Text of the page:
Research News

Immune and circulatory systems are functionally integrated in all insects, Vanderbilt biologists demonstrate

Vanderbilt biologists have found solid proof that among the insect tree of life, the functional relationship between the immune and circulatory systems is consistent. This will help researchers understand how insects—including the relatively few that spread disease to animals or agricultural crops—fight, succumb to or transmit infections. 

The article, “The immune and circulatory systems are functionally integrated across insect evolution” was published in the journal Science Advances on Nov. 25. 

Professor of Biological Sciences Julián F. Hillyer studies how mosquitoes fight infection and circulate their blood, two separate processes that influence each other. When mosquito immune cells detect a pathogen, they travel to the heart and destroy the infection when the circulatory system brings it there. This process is similar to how human immune cells travel to areas with high blood flow, like the spleen and lymph nodes, to battle infection. 

On the left is a selection of the insects assayed. The data show that, except in the mayfly and flea, pathogens aggregate on the heart (blue peaks in the center of the leftmost graphs) and nowhere else. Moreover, peaks in the rightmost graphs show that hemocytes aggregate in the periostial regions along the length of the heart, except in silverfish, dragonflies, and stoneflies, where they aggregate on the periostial regions of the posterior of the heart. (Hillyer et. al.)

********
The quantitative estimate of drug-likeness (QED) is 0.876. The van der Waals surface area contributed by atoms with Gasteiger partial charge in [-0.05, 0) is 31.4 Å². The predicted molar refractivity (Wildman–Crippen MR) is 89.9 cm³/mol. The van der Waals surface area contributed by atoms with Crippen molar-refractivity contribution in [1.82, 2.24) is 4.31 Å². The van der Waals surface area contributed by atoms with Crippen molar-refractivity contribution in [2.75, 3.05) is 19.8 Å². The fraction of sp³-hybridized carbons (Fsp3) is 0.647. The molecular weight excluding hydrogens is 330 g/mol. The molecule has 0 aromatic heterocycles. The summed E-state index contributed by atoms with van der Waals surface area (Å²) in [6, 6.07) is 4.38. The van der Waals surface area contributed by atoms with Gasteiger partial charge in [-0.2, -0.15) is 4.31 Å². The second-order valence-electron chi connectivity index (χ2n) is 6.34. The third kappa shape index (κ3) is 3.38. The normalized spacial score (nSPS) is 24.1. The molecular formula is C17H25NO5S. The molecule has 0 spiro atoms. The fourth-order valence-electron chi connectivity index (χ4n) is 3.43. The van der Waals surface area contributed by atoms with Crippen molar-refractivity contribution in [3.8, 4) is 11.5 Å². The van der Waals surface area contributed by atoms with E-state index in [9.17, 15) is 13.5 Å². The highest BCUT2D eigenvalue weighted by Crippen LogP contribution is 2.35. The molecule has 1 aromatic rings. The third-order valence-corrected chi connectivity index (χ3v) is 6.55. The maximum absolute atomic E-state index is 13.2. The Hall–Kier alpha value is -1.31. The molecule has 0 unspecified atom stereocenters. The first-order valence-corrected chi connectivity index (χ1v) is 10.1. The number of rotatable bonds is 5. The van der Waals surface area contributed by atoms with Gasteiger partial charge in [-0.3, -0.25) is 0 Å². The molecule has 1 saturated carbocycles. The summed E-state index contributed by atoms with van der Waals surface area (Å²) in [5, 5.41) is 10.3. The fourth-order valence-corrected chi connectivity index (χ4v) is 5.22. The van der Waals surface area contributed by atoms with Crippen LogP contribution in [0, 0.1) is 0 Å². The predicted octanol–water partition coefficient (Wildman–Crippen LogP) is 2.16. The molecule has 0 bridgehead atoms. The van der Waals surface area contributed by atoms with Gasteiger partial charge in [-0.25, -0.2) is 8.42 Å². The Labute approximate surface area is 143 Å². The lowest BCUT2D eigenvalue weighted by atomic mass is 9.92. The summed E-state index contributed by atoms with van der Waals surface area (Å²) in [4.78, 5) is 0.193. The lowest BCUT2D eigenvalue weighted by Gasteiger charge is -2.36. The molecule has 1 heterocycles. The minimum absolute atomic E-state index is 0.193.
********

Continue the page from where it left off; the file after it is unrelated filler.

Together with graduate student Yan Yan, Hillyer set out to explore whether this process occurs in other insects. The researchers analyzed 68 insect species from 51 families representing 16 orders—a significant quantity—to get a true cross-section of insect biological diversity. Among the insects studied were the malaria mosquito and the yellow fever mosquito—two species that are as evolutionarily different as humans and whales—and bedbugs. Most insects were collected in the wild by Yan and her colleagues at a variety of state parks, permitted by the Tennessee Department of Environment and Conservation.  

“When we took the insects to the lab, we used advanced microscopy techniques to search for discernable patterns between their hearts and immune responses to infection. We indeed found the same behaviors across most insects, which told us unequivocally that the way they fight infection is dramatically affected by the way their circulatory systems work,” Yan said.  

While some insects can be pesky, scary or dangerous, the vast majority are good for people and the planet. They handle tasks we cannot survive without, Hillyer explained, such as pollinating crops, aerating soil and cycling nutrients through the ecosystem. “This makes wholesale elimination of insects like mosquitoes unhealthy for the planet, despite the fact that they are also responsible for spreading deadly diseases to people and plants. Now that we have presented a clear picture of how insects’ immune and circulatory systems work together, researchers can develop techniques to alter their immune systems in ways that impede disease transmission from insect to mammal or plant,” he added.  

Building upon this work and on past research into the functional mechanics and timeline of mosquito immune and circulatory processes, the researchers are investigating the molecular mechanisms that instigate the immune cell to travel to the heart and how disrupting this mechanism affects the insect. 

Hillyer and Yan’s research was funded by NSF grants IOS-1456844 and IOS-1949145.